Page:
French law is based on 2 ideas, palliative care, and cessation of useless care, particularly life sustaining cares, when they are useless, when the patient suffers and when his dignity is damaged.
I sum up as law is very complex.
The present system has defaults.
Palliative care units are lacking in numbers and staff members. The communication with the families is non existant in too many cases. (I have known a first hand exemple with my father-in-law last year).
The cessation of life sustaining cares supposes a decision and these decisions are sometimes contested in front of courts, never successfully, for religious reasons sometimes.
People who suffer from incurable diseases ask the right to die.
The debate is mainly for or against euthanasia, medically assisted death or suicide pills.
Personally, when feasible, suicide pill or medically assisted death if needed, are the best solution. and they are needed.
Are you asking if it’s a good idea?
Or are you curious about opinions?
My wife and I have made legal living wills, that stipulate extreme measures are not to be taken to keep me/us alive. I’m 67, still get around pretty, though I can certainly feel the diminishing like never before. These days four, five hours of moderately heavy (I no longer do “heavy”) physical work has me taking a nap.
When I get to the point I’m bed ridden and my mind no longer remembers and my lofty musings and desire get it written down as well as I can muster, fade into a sea of confusion, I’ll be ready to die and enter the sanctuary of eternal deep dark sleep.
I don’t want to keep hospital machines pumping some artificial life into me, when there are young accident victims who can be saved and brought back to health to continue their lives with those resources being squandered on my old and spent body - I want them to have the benefit diminishing resources. (I’ve even had this discussion with my daughters: I’ve lived my life, and beat some big odds, I’m content, heck amazed with my life, even within my frustration with so much around me, when I’m gone, it’s okay miss me, but don’t mourn me.)
My life has been all about activity, engaging with living and families and experiencing the range of emotions our sensual bodies possess.
I was not born to be a vegetable, if I become one, please, please, please, let my spirit go!
Not sure how it is in France, but there are very few places where you can go and just say you want to die and take something to make it happen.
It’s not that different from an abortion, it should be between you and your doctor. The problem with requiring a life threatening disease is that there are some really bad diseases that don’t have a “death date” that can be predicted. Compounding that, a disease like dementia takes away your ability to express any kind of logic and reason. Or, even if one day you feel like starting a program of starving yourself, you’ll probably forget it once you get hungry. So, people around you would have to take on the responsibility, and that gets into deep legal waters.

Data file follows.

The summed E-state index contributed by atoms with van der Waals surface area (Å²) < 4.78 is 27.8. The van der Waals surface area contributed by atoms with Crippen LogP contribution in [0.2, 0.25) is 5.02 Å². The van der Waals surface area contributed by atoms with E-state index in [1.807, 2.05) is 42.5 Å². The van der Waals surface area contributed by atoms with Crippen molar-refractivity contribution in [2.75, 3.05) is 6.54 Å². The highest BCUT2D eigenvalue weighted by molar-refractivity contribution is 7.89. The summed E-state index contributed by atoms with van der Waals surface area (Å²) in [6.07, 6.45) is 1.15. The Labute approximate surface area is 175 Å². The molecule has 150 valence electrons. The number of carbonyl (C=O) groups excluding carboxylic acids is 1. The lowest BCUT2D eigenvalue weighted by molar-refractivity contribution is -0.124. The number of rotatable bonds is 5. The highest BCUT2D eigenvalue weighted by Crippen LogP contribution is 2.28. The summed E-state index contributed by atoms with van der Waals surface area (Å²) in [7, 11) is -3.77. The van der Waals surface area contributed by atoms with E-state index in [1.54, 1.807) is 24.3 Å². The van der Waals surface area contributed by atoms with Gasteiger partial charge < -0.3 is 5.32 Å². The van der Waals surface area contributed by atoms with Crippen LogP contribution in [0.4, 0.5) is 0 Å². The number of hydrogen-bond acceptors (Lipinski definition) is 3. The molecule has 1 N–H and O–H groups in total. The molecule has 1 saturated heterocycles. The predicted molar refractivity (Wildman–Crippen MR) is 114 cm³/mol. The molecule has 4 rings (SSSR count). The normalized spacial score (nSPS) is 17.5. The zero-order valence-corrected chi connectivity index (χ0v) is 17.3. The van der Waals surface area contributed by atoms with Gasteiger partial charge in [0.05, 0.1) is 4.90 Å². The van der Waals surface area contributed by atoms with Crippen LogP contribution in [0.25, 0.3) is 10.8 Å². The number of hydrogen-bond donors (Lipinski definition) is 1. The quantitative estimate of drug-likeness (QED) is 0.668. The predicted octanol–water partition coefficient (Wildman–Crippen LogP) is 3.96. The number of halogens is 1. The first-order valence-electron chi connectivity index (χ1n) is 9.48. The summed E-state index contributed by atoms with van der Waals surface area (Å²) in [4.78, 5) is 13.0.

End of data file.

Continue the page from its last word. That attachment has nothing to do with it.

The best advice I know of currently is to record your wishes while you are of sound mind. Let as many people you know as possible, that you don’t want to live that way. There is no legal document that covers this.
Perhaps slightly overstated, though I agree with you and Morgan for the most part.
And yes, it’s important your family and significant others are aware of your wishes. My wife saw a nifty thing a few years ago and bought us each a organizational book: “I’m Dead, now what” where we’ve recorded important information and copies of important documents, to make things easier for those we leave behind.
This is a moral debate rather than a scientific debate. Euthanasia is rarely necessary as all of the diseases humans die from will eventually finish the job and it is not difficult for a person to create a living will, as Citzenschallenge noted. People are rarely kept alive beyond all hope.
The issue is really about the individual having control over when and how they die – e.g. avoiding suffering or humiliation – and if that is the right thing to do.
A missing element today is the ability to have conversation at all. The legal problems of letting a dementia patient starve are bad enough, and if there is no record of the person desiring such actions, it’s not possible to do it openly.
“End of life” is currently defined as having 6 months, maybe a year, to live, with physical pain. There are a lot ways to be alive that none of us would wish to be in, that don’t fit that.
The French constitutional court is going to judge a very interesting case.
A patient had written a living will, saying that in any case, he should be maintained artificially, whatever be is condition.
He has been victim of an accident and is maintained artificially, his brain being no functional.
Paragraph 3 of Article L. 1111-11 of the Public Health Code provides that advance directives are binding on doctors except when they “appear manifestly inappropriate or not in accordance with the medical situation”.
The family argues that this exception is unconstitutional.